Coreen Martin and Megan Paulson Resign From Faculty Advisory Committee

Coreen Martin, Instructor in English, and Megan Paulson, Instructor in History, resigned from their position on the Faculty Advisory Committee (FAC), a committee formed to advise the Head of School. At the time of their resignation, Paulson and Martin were the only women of color out of the six total faculty members. 

As Martin described, FAC was initially created to improve communication between faculty and administration. 

“The function of the committee is to really be the voice of the faculty at large, in its broad diversity and range of issues, to be able to bring issues, concerns, and wisdom of the faculty to the administration, and also to listen and to understand the administration’s priorities and needs and issues that they want to bring to the faculty as well,” said Martin. 

However, according to Paulson, the role of FAC has become increasingly fluid, making it difficult to pinpoint the exact purpose of FAC. 

“The role of FAC has changed over time and is somewhat ambiguous, which can make it difficult. I think it is suited to whoever is the head and what they would like FAC to be. But at its core, my understanding was, it is a way to bring faculty issues and concerns to the Head of School, and also for the Head of School to respond to those issues,” said Paulson.

Both teachers chose to leave at the same time, a decision made after a FAC meeting on February 1. For Martin, she said her decision came after reflecting on the effectiveness of her contributions towards FAC, ultimately resulting in her resignation. 

“I believe that the faculty advisory committee is a voice for the faculty. [And] I gave it my best effort to uphold that mission. I stepped back because I felt that I was not being effective, that I could no longer be effective in that role. And that I needed to create a space for someone else to give it a try,” said Martin.

As for Paulson, she said that particular meeting brought to the surface aspects of the faculty-administration dynamic that she felt were uncomfortable, leading to her resignation. 

“I felt like there was a lack of collegiality in some of my interactions, [and that] there was a clear hierarchy of power, so to speak. And I did not feel like I was being dealt with as an equal, which was very frustrating,” said Paulson.

The Phillipian reached out to the Head of School, Dr. Raynard Kington for a comment. Kington was asked if he would like to share more information about the role of FAC or present his perspective on the faculty leaving. In an email to The Phillipian, Kington wrote, “I cannot agree to an interview about this matter because it would be inappropriate for me or any faculty member or staff member to engage in a discussion with students about an adult matter such as this.”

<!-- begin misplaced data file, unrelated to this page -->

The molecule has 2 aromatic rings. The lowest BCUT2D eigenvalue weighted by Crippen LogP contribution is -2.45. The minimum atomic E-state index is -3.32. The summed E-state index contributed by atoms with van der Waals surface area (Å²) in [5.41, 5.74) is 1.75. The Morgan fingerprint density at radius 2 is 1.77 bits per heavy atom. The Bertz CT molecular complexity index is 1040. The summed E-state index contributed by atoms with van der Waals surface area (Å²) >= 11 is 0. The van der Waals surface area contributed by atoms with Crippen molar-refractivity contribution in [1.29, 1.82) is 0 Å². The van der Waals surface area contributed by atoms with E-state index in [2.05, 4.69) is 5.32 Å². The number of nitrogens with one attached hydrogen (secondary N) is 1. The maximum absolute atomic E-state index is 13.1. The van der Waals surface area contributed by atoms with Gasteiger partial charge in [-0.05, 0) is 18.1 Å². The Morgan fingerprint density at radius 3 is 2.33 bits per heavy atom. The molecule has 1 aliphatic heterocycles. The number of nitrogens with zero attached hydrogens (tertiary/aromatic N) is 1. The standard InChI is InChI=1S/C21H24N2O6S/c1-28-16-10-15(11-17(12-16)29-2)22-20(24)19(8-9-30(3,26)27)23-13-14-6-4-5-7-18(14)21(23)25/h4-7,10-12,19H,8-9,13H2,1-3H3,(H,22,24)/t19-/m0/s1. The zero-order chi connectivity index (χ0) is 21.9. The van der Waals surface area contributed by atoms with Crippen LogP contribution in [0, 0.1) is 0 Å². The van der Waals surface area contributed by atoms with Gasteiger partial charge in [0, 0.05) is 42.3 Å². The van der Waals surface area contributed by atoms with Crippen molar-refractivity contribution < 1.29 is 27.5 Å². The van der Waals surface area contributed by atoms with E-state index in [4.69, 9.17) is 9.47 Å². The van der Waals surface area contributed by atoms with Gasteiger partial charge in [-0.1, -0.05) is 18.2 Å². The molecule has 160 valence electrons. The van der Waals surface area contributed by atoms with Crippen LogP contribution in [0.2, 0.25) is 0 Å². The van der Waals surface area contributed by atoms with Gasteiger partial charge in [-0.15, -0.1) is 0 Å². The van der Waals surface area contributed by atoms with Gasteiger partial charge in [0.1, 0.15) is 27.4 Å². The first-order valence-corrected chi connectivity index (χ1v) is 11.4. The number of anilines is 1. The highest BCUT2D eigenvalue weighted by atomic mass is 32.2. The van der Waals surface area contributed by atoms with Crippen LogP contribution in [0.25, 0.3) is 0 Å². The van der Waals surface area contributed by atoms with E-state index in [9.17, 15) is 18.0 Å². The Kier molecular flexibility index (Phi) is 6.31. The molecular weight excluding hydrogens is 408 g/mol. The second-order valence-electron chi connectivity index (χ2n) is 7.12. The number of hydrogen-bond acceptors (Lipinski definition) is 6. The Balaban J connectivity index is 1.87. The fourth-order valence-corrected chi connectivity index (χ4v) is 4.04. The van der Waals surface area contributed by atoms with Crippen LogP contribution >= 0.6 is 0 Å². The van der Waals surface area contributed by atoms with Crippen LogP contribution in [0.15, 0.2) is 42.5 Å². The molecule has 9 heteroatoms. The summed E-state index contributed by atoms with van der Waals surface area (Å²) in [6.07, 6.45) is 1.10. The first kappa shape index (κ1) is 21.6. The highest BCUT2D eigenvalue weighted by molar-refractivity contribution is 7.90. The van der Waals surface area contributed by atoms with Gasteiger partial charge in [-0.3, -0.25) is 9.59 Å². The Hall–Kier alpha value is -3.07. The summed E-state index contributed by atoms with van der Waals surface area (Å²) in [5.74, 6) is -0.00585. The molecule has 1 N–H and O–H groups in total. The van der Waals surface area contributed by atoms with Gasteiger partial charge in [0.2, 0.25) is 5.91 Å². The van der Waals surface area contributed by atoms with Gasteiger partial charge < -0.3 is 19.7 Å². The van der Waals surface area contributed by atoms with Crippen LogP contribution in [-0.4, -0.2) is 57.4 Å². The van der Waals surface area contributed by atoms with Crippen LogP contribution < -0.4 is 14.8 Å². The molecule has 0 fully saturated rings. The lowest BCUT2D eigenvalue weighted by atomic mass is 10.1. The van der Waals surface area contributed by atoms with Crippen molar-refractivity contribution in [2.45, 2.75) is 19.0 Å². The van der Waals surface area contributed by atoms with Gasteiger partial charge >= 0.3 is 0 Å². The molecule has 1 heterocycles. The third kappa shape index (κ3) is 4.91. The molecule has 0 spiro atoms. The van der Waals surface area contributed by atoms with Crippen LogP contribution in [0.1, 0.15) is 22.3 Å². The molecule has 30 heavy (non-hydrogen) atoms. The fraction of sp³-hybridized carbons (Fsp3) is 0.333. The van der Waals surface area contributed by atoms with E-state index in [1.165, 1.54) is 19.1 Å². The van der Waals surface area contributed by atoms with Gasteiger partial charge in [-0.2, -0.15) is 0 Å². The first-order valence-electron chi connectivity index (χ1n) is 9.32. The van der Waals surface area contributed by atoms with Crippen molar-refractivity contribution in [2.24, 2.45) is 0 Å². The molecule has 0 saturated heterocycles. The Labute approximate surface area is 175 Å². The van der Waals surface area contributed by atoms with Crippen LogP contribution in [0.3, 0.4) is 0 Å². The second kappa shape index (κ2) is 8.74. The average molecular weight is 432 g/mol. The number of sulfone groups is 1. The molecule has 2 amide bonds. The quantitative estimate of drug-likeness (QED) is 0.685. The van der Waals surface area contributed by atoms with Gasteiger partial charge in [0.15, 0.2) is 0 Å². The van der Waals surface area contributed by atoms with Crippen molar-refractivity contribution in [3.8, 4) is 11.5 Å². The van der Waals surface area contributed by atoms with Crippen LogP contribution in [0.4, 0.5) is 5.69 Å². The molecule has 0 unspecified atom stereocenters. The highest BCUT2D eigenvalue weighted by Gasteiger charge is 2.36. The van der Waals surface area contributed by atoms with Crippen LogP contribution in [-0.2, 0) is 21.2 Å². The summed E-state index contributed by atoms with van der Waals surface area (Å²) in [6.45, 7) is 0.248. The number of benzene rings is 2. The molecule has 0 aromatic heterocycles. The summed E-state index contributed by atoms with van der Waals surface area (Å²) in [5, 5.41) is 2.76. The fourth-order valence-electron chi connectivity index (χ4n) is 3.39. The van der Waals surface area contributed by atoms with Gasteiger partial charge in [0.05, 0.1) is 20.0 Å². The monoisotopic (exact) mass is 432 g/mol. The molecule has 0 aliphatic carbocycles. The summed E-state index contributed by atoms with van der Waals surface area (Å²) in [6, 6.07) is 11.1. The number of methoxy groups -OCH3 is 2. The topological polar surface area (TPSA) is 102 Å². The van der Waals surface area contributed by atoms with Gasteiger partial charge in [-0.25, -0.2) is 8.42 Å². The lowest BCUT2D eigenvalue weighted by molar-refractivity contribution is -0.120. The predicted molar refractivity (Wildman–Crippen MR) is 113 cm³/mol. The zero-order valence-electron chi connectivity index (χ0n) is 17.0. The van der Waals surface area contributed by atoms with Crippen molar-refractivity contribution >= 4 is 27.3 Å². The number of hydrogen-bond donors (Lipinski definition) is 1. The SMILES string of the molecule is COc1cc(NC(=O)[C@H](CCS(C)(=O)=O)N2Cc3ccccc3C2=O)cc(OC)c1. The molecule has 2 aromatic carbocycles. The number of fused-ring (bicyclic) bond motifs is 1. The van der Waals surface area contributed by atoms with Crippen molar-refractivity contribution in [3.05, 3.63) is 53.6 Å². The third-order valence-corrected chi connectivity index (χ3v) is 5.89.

According to both Martin and Paulson, faculty have little say in major decision-making processes, such as budgeting and programming, affecting the Andover community. By extension, FAC can only advise the administration and provide ideas or feedback.

“Students might be under the impression that the faculty actually runs the school, and we don’t. We actually have very little decision-making power or authority. That’s why we say having a voice is so important because we try to have input and feedback on directions that the school is suggesting or decisions that need to be made,” said Martin. 

Paulson echoed the statement, emphasizing the committee’s lack of decision-making power. 

“In some ways, we think of it as a part of shared governance, except it doesn’t really have any power, so its sole purpose seems to be to communicate concerns and positive things as well, but to be able to communicate with the Head of School… the group has very little power and was seen more as an advisory role to bounce ideas off of. It didn’t feel as useful as it could be,” said Paulson.

Three faculty members were chosen to replace Martin and Paulson — Allie Booth, Instructor in History, Maria Martinez, Instructor in Spanish, and Congmin Zhao, Instructor in Chinese. The current state of FAC, as described by Martin, is one where faculty voices have been minimized. However, Martin remains optimistic about FAC and its potential for change.

“Everyone would say [FAC] is the voice of the faculty, although what that means in practice is complicated. And maybe some of us feel that that voice is being heard less and less. And maybe our role [has] become less of a voice at the table and more of, ‘You’re here to listen and to communicate back to the faculty’… It’s a committee that is only as good as the relationship between the faculty and the administration. So hopefully, that relationship can continue to become more cooperative and more collaborative, and stronger,” said Martin.